Hurricane Ian has ripped through southwestern Florida causing mass flooding, destroying thousands of homes and leaving an estimated two million people without power.

The storm is one of the strongest hurricanes ever to hit the United States, with sustained winds at almost 150mph, according to the US National Hurricane Center.

Before and after images of the affected areas demonstrate the scale of the destruction.

Storm ‘doing a number’ on Florida – Hurricane Ian live updates

The city of Fort Myers and its surrounding islands were among the first hit by Hurricane Ian when it made landfall at 5pm on Wednesday.

The images at the top of this page are taken from videos taken facing northwest on Estero Boulevard, which is a resort area just south of Fort Myers city.

The image on the left was shared on Instagram just as the storm began to hit. In it, there is flooding in the road but the swimming pool and parking area remain untouched.

But in the right-hand shot, which was posted just two hours after, the pool and car park are completely submerged. Cars also appear to be floating in the deluge.

A second comparison shows the extent of the flooding in the nearby car park more clearly.

This time-lapse footage shows a similar scene in Sannibel Island, which is situated just a few miles to the west.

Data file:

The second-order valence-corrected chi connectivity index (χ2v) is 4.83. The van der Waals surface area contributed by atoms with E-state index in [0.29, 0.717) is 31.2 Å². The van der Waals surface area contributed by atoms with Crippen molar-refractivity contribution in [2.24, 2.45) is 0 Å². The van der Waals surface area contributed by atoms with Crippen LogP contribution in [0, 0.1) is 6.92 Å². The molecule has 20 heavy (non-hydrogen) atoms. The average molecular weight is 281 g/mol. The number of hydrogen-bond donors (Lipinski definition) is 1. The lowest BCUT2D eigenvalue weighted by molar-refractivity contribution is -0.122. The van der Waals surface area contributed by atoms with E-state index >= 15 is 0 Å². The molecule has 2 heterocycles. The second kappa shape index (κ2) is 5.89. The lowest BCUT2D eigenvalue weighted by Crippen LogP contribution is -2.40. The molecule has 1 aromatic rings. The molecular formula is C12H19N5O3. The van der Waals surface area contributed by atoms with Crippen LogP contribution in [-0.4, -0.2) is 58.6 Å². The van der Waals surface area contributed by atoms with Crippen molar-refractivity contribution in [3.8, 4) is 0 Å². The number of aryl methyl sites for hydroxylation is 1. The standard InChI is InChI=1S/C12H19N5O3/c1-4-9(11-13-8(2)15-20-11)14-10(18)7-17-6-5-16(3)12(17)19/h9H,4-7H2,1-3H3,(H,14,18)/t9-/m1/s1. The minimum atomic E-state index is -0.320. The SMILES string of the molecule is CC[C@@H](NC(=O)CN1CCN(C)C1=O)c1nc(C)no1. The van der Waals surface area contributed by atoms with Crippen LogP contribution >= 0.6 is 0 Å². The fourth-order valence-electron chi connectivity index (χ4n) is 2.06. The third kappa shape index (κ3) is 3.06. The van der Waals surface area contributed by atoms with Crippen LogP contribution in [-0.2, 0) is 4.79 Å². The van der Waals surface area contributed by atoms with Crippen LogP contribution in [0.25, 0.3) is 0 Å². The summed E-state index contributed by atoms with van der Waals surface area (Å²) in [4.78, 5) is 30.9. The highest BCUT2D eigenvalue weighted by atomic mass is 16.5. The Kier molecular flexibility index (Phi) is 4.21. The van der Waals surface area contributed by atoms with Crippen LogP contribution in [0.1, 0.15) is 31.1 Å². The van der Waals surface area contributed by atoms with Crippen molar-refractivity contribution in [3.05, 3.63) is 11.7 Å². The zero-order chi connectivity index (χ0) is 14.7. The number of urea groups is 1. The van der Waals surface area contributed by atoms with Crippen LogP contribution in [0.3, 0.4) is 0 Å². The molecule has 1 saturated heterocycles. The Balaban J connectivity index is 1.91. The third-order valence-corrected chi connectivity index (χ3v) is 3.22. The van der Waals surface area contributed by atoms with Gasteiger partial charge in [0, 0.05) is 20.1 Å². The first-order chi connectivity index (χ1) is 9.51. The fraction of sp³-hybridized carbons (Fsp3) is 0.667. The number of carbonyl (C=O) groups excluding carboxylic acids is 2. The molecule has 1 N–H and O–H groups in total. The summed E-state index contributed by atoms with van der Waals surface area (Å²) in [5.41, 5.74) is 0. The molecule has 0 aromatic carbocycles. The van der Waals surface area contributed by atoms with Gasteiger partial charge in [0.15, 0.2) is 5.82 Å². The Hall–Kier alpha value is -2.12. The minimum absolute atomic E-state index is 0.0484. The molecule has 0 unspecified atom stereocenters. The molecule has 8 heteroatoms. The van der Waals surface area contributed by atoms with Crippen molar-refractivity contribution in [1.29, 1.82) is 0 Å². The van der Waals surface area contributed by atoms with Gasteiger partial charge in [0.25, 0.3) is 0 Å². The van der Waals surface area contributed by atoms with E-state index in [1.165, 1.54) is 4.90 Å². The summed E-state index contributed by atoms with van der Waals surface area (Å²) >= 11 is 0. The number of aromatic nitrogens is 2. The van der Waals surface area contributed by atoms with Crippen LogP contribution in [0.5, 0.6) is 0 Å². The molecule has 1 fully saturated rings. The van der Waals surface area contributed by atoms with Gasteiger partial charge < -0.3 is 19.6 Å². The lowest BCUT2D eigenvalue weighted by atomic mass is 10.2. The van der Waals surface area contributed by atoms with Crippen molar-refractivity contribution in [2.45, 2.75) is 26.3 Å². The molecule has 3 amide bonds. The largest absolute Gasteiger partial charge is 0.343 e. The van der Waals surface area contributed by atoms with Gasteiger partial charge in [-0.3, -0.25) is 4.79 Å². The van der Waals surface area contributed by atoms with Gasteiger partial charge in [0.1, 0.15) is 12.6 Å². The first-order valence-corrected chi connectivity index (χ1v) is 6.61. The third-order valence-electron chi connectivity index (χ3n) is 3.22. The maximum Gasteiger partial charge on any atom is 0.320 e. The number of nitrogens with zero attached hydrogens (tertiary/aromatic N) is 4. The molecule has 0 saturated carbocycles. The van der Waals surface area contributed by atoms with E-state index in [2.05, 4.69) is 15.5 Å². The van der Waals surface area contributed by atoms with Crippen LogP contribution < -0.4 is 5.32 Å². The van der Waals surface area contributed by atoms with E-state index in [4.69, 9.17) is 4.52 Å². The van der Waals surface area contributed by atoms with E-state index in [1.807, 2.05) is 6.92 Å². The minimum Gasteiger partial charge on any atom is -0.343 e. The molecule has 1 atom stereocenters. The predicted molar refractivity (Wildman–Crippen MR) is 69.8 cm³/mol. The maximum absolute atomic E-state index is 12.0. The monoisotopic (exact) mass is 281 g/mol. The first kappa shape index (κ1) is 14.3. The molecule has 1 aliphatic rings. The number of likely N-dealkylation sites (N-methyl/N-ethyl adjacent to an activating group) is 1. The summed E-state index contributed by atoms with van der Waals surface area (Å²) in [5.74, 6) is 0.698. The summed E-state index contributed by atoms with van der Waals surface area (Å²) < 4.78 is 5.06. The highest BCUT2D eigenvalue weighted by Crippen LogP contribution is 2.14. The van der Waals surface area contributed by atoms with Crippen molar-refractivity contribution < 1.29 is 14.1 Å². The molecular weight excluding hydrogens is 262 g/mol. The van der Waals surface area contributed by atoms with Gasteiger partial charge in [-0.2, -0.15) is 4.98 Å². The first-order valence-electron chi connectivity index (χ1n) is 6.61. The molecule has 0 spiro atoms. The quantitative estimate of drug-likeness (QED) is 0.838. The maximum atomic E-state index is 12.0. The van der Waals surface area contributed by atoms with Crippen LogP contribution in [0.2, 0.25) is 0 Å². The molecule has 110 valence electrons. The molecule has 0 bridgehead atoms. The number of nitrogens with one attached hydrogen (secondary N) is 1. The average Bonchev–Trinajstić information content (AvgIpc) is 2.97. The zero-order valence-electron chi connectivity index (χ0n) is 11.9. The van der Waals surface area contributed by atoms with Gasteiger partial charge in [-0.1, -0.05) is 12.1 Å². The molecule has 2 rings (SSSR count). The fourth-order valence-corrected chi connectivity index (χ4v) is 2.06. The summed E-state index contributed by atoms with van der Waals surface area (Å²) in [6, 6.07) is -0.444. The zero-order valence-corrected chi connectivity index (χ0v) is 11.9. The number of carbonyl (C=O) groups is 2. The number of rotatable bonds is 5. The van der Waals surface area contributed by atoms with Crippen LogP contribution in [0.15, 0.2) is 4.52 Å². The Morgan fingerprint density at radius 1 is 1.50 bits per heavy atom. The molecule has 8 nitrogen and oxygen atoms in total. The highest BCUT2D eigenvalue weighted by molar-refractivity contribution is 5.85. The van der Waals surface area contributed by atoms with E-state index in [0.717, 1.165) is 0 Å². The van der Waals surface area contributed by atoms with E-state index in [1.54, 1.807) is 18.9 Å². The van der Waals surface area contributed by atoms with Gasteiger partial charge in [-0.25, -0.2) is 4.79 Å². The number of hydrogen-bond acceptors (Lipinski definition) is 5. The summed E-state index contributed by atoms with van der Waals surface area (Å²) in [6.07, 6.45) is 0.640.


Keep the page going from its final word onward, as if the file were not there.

The footage was captured by a traffic camera early yesterday afternoon local time, as the storm was approaching. Within just 30 minutes, the street was engulfed by rising floodwaters.

The coastal city of Naples, which is around 40 miles to the south, has also been severely affected.

This webcam captured the scene at the beach by Naples Pier after the hurricane hit.

Slide the marker across the image below to see what the beach looked like yesterday compared to three days ago.

These images taken from a video shared by the Naples Fire Department show the situation in the city itself.

The bushes just outside the building are almost entirely submerged in several feet of water.

The red water pipes situated just to the left of the vehicle entranceway are also underwater.

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